This collection contains the personal and professional papers of Isaac Nachman Steinberg, a Russian-Jewish political writer, leader of the Left Socialist Revolutionary Party during the 1917 revolution in Russia, People’s Commissar of Justice in the first Bolshevik government, leader of the Jewish Territorialist Movement and of the Freeland League for Jewish Territorial Colonization, and a founding member of the YIVO Institute in Vilna. These materials include Steinberg’s writings, personal correspondence, clippings, journals, meeting announcements, and some photographs. These materials relate mainly to Steinberg’s work with the Freeland League and plans for the large-scale settlement of Jews in various places around the world.
This collection contains the personal and professional papers of rabbi, Hebrew scholar, author, and editor Israel Elfenbein. These materials include correspondence with and relating to congregations, Hebrew periodicals, organizations, Elfenbein’s writings, personal correspondence, sermons, clippings, and manuscripts by Elfenbein and by other writers.
This collection contains correspondence between painter, poet, and essayist Jennings Yehudah Tofel and various artists and writers, as well as family correspondence, diaries, journals, manuscripts relating to Tofel’s artistic career, newspaper clippings on Tofel and his art, and manuscripts of Tofel’s essays, poems, dramas, and autobiographical works. The collection illustrates Tofel’s wide range of artistic and literary activities and his role in American modern art.
This collection contains the personal and professional papers of Joseph Buloff and Luba Kadison, leading actors of the Vilna Troupe and of the Yiddish and English stage, both in the United States and internationally. Most of the information concerns their theatrical careers, including play manuscripts, drawings and photographs of plays and actors, reviews, flyers, and musical scores. There is also some personal biographical information about Buloff, including his memoirs and audio cassettes of interviews. These materials show the importance and influence of Buloff and Kadison for Yiddish and English theater for over sixty years.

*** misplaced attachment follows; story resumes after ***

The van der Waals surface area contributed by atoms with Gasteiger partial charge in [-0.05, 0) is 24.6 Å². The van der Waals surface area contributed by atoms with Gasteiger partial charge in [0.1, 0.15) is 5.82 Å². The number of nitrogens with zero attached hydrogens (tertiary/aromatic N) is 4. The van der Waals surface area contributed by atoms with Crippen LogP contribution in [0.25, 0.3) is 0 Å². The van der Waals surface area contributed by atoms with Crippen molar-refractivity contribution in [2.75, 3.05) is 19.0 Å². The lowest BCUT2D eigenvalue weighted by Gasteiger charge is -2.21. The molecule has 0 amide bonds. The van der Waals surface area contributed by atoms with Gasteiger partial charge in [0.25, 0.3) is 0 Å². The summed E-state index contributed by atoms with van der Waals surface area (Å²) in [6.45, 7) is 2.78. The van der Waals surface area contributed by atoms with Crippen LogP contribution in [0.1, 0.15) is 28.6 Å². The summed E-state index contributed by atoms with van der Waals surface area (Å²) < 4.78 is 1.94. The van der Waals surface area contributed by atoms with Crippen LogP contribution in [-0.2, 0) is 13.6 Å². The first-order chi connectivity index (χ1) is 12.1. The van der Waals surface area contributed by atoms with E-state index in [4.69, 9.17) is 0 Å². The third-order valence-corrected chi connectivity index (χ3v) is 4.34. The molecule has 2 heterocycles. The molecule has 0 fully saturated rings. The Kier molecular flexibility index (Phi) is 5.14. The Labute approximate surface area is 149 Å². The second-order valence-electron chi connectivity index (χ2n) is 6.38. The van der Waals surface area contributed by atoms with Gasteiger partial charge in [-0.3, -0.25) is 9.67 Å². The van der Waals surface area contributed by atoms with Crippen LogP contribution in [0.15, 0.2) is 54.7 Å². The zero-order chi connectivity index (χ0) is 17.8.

This collection contains the papers of Julian Hirszhaut, a Yiddish journalist and author of several works about the Holocaust in Poland. He collected a great number of historical documents on this topic, including hundreds of eyewitness accounts, which make up an important part of this collection. The materials in this collection relate to Hirszhaut’s important work gathering documents and testimonies of the Holocaust, as well as to his other professional activities as a journalist.
This collection contains the personal and professional papers of Yiddish journalist, poet, novelist, and translator Leon Feinberg. These materials include correspondence with Yiddish literary figures and with organizations, newspaper clippings about writers and about Leon Feinberg and his works, subject files, manuscripts of works by Feinberg and by other writers, and some of Feinberg’s personal documents. These materials relate to Feinberg’s long career with various Russian and Yiddish periodicals and literary organizations.
This collection contains correspondence between Mendel Osherowitch and many important literary and political figures, as well as Yiddish manuscripts by Osherowitch, clippings, photos, and obituaries and letters written to his family after his death. These materials illustrate Osherowitch’s importance in the Yiddish literary field as well as his role in various Jewish organizations.
This collection is made up of Moshe Starkman’s correspondence with many well-known literary and political figures, as well as with various New York and international organizations. There are also biographical sketches written by several of the authors that Starkman included in the Anthology of American-Jewish Poetry and the Lexicon of Modern Yiddish Literature, of which he was an editor.